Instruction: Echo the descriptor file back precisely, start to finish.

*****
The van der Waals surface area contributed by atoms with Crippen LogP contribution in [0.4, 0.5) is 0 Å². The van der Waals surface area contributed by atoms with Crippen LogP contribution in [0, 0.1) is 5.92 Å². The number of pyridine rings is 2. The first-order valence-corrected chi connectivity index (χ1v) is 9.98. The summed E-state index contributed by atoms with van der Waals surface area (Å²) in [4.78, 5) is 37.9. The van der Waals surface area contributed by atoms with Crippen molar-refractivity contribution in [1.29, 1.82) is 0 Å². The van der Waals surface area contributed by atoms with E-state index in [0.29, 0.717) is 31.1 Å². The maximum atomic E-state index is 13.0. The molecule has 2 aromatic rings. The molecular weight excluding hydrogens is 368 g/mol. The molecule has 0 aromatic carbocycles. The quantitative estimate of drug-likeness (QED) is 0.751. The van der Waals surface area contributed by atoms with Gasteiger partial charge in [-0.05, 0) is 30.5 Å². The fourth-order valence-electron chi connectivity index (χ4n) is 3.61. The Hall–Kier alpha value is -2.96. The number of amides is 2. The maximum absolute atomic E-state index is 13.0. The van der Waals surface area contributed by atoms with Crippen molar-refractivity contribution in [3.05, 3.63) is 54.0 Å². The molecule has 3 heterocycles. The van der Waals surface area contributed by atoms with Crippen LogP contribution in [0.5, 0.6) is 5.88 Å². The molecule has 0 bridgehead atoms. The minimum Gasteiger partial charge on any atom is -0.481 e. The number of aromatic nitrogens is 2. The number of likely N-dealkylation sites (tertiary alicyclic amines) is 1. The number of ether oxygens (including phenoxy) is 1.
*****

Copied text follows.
The van der Waals surface area contributed by atoms with Crippen LogP contribution in [0.4, 0.5) is 0 Å². The van der Waals surface area contributed by atoms with Crippen LogP contribution in [0, 0.1) is 5.92 Å². The number of pyridine rings is 2. The first-order valence-corrected chi connectivity index (χ1v) is 9.98. The summed E-state index contributed by atoms with van der Waals surface area (Å²) in [4.78, 5) is 37.9. The van der Waals surface area contributed by atoms with Crippen molar-refractivity contribution in [1.29, 1.82) is 0 Å². The van der Waals surface area contributed by atoms with E-state index in [0.29, 0.717) is 31.1 Å². The maximum atomic E-state index is 13.0. The molecule has 2 aromatic rings. The molecular weight excluding hydrogens is 368 g/mol. The molecule has 0 aromatic carbocycles. The quantitative estimate of drug-likeness (QED) is 0.751. The van der Waals surface area contributed by atoms with Gasteiger partial charge in [-0.05, 0) is 30.5 Å². The fourth-order valence-electron chi connectivity index (χ4n) is 3.61. The Hall–Kier alpha value is -2.96. The number of amides is 2. The maximum absolute atomic E-state index is 13.0. The van der Waals surface area contributed by atoms with Crippen molar-refractivity contribution in [3.05, 3.63) is 54.0 Å². The molecule has 3 heterocycles. The van der Waals surface area contributed by atoms with Crippen LogP contribution in [0.5, 0.6) is 5.88 Å². The molecule has 0 bridgehead atoms. The minimum Gasteiger partial charge on any atom is -0.481 e. The number of aromatic nitrogens is 2. The number of likely N-dealkylation sites (tertiary alicyclic amines) is 1. The number of ether oxygens (including phenoxy) is 1.